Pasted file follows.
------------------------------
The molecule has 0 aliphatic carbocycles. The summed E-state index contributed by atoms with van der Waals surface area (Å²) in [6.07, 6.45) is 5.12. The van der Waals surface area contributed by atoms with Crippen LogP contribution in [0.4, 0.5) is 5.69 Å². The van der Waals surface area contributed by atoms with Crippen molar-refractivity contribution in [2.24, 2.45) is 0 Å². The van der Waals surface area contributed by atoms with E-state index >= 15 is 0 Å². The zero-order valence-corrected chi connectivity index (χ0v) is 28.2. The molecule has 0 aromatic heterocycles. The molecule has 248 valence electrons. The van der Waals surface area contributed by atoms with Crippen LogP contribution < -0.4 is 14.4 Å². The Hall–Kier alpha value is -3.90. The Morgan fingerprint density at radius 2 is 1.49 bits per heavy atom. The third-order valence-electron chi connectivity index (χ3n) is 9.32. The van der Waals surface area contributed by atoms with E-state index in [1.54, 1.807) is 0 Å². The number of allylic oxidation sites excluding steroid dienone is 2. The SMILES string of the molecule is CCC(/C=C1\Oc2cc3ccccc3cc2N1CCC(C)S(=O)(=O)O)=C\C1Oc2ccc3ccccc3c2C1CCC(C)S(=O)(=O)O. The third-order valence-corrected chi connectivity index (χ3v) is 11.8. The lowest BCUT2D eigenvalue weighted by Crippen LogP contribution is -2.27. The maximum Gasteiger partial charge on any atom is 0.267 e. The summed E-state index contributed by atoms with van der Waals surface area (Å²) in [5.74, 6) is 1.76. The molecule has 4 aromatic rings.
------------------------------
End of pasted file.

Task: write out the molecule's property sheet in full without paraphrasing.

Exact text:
The molecule has 0 aliphatic carbocycles. The summed E-state index contributed by atoms with van der Waals surface area (Å²) in [6.07, 6.45) is 5.12. The van der Waals surface area contributed by atoms with Crippen LogP contribution in [0.4, 0.5) is 5.69 Å². The van der Waals surface area contributed by atoms with Crippen molar-refractivity contribution in [2.24, 2.45) is 0 Å². The van der Waals surface area contributed by atoms with E-state index >= 15 is 0 Å². The zero-order valence-corrected chi connectivity index (χ0v) is 28.2. The molecule has 0 aromatic heterocycles. The molecule has 248 valence electrons. The van der Waals surface area contributed by atoms with Crippen LogP contribution < -0.4 is 14.4 Å². The Hall–Kier alpha value is -3.90. The Morgan fingerprint density at radius 2 is 1.49 bits per heavy atom. The third-order valence-electron chi connectivity index (χ3n) is 9.32. The van der Waals surface area contributed by atoms with E-state index in [1.54, 1.807) is 0 Å². The number of allylic oxidation sites excluding steroid dienone is 2. The SMILES string of the molecule is CCC(/C=C1\Oc2cc3ccccc3cc2N1CCC(C)S(=O)(=O)O)=C\C1Oc2ccc3ccccc3c2C1CCC(C)S(=O)(=O)O. The third-order valence-corrected chi connectivity index (χ3v) is 11.8. The lowest BCUT2D eigenvalue weighted by Crippen LogP contribution is -2.27. The maximum Gasteiger partial charge on any atom is 0.267 e. The summed E-state index contributed by atoms with van der Waals surface area (Å²) in [5.74, 6) is 1.76. The molecule has 4 aromatic rings.